The Jessica Jones success story is something I don’t think anybody could’ve really expected – not least the character of Jessica Jones herself. Brought to life Brian Michael Bendis and Michael Gaydos in the pages of the mature-reader series Alias, Jessica Jones wasn’t really supposed to have existed to begin with. She was a replacement for Jessica Drew – Spider-Woman – whom Bendis wanted to give her own series. So the story goes, as Bendis started writing the comic he realised that the voice he was giving his central character didn’t seem to be a proper fit for the established hero – and so Jessica Jones was created in her stead, adopting the voice and heading off for a very rough life underneath the superhero filled skies of the Marvel comics universe.

Alias proved to be a success – but more than that, Bendis proved to be a success, and so as he headed off for other comics like the Avengers he eventually made sure to bring Jessica along as well. His down-on-her-luck hero found herself a partner in the form of Luke Cage, and the pair were ultimately married and had a daughter, Danielle. From being a last-minute replacement for a different character, Jessica Jones became a centrepiece of Bendis’s Marvel, appearing in his big event stories, showing up for cameos in other series, and eventually being one of four characters chosen to headline a Netflix TV series. She became, arguably, more famous than the character she was an expy for.

With the publicity of a Netflix show, Marvel commissioned a new Jessica Jones series which once more would be mature-reader only, and reunited the creative team from Alias. I believe this would also then prove to be Bendis’ last work with the publisher, as he moved across to write for DC and this would prove to be the last thread for him to wrap up. Fitting, really. I’m going to look at issue #7 of the Jessica Jones comic, however, because that’s the one I already have on my ComiXology account and I’m not paying their prices for new comics right now.

The issue acts as a bridge between the previous storyline and the next storyline, which sees somebody putting out a contract on Maria Hill – another of Bendis’ favourites. Meanwhile Jessica Jones, having hit the bigtime and found a relatively settled life with Luke, has imploded all of it by pretending to have imploded: she and Captain Marvel created a sting operation to catch a group of villains, but Jessica didn’t warn anybody else that she was only faking her new situation. That includes Luke, who had to deal with his wife going missing with their child, apparently going down a dark path, and then APPARENTLY coming back to him to tell him that it was a con and she didn’t really mean any of it.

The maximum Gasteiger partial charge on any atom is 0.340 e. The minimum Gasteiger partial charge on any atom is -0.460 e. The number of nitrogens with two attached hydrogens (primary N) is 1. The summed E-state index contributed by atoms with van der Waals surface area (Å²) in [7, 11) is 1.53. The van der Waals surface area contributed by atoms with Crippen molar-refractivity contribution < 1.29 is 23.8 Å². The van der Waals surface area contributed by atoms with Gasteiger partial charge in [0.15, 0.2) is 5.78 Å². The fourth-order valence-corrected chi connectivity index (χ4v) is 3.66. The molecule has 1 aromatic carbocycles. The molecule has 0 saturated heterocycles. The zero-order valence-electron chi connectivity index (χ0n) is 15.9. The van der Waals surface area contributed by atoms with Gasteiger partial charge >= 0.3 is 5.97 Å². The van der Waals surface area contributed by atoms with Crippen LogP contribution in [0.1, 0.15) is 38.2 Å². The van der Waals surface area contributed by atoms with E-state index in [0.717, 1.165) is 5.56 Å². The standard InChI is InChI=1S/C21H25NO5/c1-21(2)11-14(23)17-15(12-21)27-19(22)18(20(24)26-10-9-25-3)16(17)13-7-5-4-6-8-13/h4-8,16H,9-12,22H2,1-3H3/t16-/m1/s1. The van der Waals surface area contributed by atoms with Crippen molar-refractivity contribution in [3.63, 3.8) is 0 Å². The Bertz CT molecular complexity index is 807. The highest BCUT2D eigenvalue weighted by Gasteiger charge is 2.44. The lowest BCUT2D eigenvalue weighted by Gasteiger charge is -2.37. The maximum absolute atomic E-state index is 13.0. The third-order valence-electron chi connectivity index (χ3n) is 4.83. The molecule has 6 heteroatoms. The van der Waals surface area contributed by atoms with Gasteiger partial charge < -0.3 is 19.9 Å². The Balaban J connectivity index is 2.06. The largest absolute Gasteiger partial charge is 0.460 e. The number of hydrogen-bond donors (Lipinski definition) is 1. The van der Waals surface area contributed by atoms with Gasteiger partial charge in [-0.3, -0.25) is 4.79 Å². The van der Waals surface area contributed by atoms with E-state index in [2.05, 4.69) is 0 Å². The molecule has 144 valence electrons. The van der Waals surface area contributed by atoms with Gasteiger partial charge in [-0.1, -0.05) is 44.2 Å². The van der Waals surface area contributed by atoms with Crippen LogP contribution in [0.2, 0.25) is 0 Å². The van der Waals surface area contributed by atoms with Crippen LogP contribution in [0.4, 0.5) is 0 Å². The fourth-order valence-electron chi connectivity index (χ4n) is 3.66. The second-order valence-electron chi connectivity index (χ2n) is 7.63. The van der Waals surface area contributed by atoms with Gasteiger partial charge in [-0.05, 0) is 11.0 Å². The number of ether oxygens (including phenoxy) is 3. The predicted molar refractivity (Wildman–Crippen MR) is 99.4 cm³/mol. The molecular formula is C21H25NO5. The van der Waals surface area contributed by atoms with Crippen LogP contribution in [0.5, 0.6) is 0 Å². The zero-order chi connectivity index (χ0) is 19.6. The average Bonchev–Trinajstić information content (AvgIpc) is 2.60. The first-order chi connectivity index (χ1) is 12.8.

It’s a fitting way for Jessica Jones to react to her own success, really. The character has always been defined by a self-destructive streak. There are repeated pleas throughout the issue that Jessica was the only person who could have done this and she simply couldn’t have told Luke what was happening, but that’s clearly not the case. Jessica simply wanted to feel desolated again, and this was a convenient way for her to rip away everything that protected her new life. She sits down briefly with Danny Rand – somebody she’s spent a lot of time with in the past, and currently is working alongside as part of the Defenders – and tries to set him up so he can slap her down.

He refuses, and tells her that he has never hated her. By sitting down with Danny, she’s trying to find somebody who can project the same opinion on her that she has of herself, or at least can be a stand-in for Luke Cage. She wants somebody to tell her that they hate her, and have never liked her: Danny Rand refuses to provide that. She doesn’t listen to that, however, and instead immediately changes the subject to something else. When Luke and Jessica do connect later on, she gets a nice moment – and instantly sees this as a way to bring up their recent history, which she knows will drive him away. There’s a consistent streak showing that Jessica wants to be hated because she feels that she should be hated.

How fascinating that it was Captain Marvel – the high point of Marvel by that point, their signifier of female power and heroism – who willingly lets her friend destroy her entire life in favour of stopping some criminals. In this issue, as Jessica and Luke take a small re-conciliatory step in bonding over their daughter’s happiness, it’s mentioned that Carol hasn’t even called Luke to explain what was going on. Not that Luke would listen, but Carol doesn’t seem to have even started to try and help her friend, having previously used her. Bendis was never a great writer for Carol Danvers, but it’s great bait for Jessica.

Her only explanation to anybody who’ll listen to her is “I had to” – but that’s an incredibly hollow statement. The only reason she “had to” do what she did is so in previous issues the readers wouldn’t know what was going on, and the story could keep them guessing. In-storyline, she didn’t need to hide this from any of her friends – she simply chose to. This issue sees Jessica making a series of choices – whether to buy alcohol from the supermarket; whether to intervene in an argument between two strangers – and each time she makes a choice which is arguably correct, but just as arguably wrong.

She views everything through her own perspective and thinks of herself first, which is why she struggles to connect with the perspective other people have of her. It’s a really consistent trait for the character which is frustrating but authentic to read about. Jessica can continue to see success as a character and as a person in these stories, but her short-focus means there’s always a new way for her to self-destruct everything again.

 

Jessica Jones #7
Writer: Brian Michael Bendis
Artist: Michael Gaydos
Colourist: Matt Hollingsworth

Letterer: Cory Petit

 

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